Director: Lewis Teague
Cast: Dee Wallace, Danny Pintauro, Daniel Hugh-Kelly,
Running Time: 91 minutes
Release Date: 29th April 2019
Jamie Havlin takes a look at a big screen adaptation of Stephen King’s cult horror novel featuring a rabid St. Bernard dog.
When we first meet the Trentons, it’s easy to imagine them living in something approaching the American dream. Vic (Daniel Hugh-Kelly) is an advertising executive. Donna, played by Dee Wallace is a housewife, who devotes most of her time looking after cute young son Tad (Danny Pintauro). Together, the family live in a big house in Maine overlooking the sea.
The truth is their marriage is in trouble. Donna has embarked on an extra-marital affair with Vic’s pal Steve, a Chuck Norris lookalike played by Christopher Stone (Wallace’s real-life husband at the time).
Vic is also under enormous pressure when a cereal ad he has devised makes national news as a number of children have seemingly vomited blood after eating it. The product is speedily recalled from stores across the land.
The fact that the family’s Ford Pinto needs some repair work is the least of the Trenton’s problems. Or so Vic and Donna might think.
They take the car to mechanic Joe Camber (Ed Lauter) and meet his family and their pet, who is called – you’ve guessed it – Cujo.
We’ve already seen this dog at the start of the film, playfully chasing a rabbit but being outwitted, the rabbit jetting underground into an bat’s roost where only Cujo’s head could fit. This wasn’t for the lack of effort, the frustrated dog barking away much to the displeasure of the rabbit and the colony of little bats living there. One of these creatures retaliates by biting Cujo’s snout.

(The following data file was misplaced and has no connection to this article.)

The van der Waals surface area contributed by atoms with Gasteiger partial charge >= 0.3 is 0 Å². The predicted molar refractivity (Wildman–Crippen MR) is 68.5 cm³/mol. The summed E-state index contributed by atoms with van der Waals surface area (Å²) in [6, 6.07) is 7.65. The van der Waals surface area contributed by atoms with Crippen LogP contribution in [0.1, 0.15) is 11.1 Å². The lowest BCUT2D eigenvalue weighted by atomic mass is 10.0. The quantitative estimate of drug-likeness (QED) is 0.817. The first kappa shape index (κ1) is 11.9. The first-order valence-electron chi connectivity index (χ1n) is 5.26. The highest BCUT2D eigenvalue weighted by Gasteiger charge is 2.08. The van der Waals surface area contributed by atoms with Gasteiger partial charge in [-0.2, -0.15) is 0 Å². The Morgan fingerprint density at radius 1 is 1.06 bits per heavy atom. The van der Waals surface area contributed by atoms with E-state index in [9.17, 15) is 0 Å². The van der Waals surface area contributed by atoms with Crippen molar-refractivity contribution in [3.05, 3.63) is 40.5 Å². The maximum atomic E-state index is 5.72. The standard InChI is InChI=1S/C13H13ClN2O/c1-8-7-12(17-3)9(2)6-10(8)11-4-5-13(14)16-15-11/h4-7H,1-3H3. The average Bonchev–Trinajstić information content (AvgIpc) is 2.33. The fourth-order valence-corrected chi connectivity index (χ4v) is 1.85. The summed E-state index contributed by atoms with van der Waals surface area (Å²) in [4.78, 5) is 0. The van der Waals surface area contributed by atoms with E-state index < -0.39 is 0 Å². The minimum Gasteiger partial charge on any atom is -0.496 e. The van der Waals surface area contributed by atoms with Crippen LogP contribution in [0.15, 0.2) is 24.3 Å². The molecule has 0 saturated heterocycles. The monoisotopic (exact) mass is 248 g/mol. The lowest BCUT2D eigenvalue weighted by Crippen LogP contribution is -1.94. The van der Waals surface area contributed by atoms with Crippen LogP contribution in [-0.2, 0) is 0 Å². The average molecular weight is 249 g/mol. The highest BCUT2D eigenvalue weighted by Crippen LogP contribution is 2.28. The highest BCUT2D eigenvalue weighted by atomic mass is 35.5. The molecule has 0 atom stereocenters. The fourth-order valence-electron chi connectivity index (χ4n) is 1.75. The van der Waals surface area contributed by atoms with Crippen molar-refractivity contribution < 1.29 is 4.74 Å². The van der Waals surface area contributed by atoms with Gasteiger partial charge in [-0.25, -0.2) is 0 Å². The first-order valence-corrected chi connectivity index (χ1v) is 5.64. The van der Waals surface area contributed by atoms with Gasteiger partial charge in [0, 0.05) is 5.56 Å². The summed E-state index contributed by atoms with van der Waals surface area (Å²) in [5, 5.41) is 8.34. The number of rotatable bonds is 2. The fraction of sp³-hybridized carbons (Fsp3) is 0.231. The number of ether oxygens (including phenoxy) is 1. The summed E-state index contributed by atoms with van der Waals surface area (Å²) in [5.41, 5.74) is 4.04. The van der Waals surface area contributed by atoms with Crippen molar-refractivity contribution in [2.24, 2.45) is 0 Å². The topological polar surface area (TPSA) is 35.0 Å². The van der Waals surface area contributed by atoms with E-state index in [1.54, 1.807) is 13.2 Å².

Cujo looks like a gentle giant of a dog, adorable, despite the nose wound. Tad takes an immediate interest in him, although Donna is wary, likely because of Cujo’s size.
It won’t be too long before Tad sees the animal again. With his father away in an emergency meeting over the cereal maker’s account, he accompanies his mum to the repair yard as the car requires further attention. It finally conks out just as they enter the pathway to the Camber’s now deserted farmstead.
Rabies doesn’t take effect instantly but by this point, Cujo is clearly a much changed animal with pus leaking out of its eyes and foam oozing out of his mouth. Beethoven, he ain’t, believe me. Worse still, he has also acquired a monstrous desire to rip to shreds anybody who comes in contact with him. A true devil dog.
Cujo is a film of two halves. The first lets viewers get to know the main characters, including the titular dog. At times this veered towards soap opera and left me underwhelmed but the second half is a masterclass in suspense.
Donna and Tad are trapped inside their broken-down car. They have no food and very little water during a fierce heatwave, with the frenzied dog launching attack after attack on them and showing no interest in moving off to find someone new to terrorise.
Dee Wallace (The Howling & E.T.) and Danny Pintauro both give highly believable performances here, and director Lewis Teague handles the material imaginatively, occasionally employing low-to-the-ground POV shots that suggest the perspective of both dog and child. There’s also a great pirouetting pan inside the Pinto that perfectly expresses the sheer panic of mother and child after yet another assault from their increasingly demented predator.
Stephen King novels have been adapted by many over the years. These range from big artistic and commercial successes like Brian De Palma’s Carrie, Stanley Kubrick’s The Shining, and Rob Reiner’s Misery to the instantly forgettable. I’m thinking here of efforts like Children of the Corn and Dreamcatcher.
Cujo might not match the standard of the former three films, but it does deliver more than its fair share of thrills. It’s arguably the most under-rated of the big screen adaptations of any King book.
Special features include a new audio commentary by Lee Gambin, author of Nope, Nothing Wrong Here; Dog Days – The Making of Cujo feature; interviews with many cast and crew; a Q&A with Dee Wallace from 2015, and much, much more.
For more on the film: https://eurekavideo.co.uk/movie/cujo-limited-edition-set/
All words by Jamie Havlin. More writing by Jamie can be found at his Louder Than War author’s archive.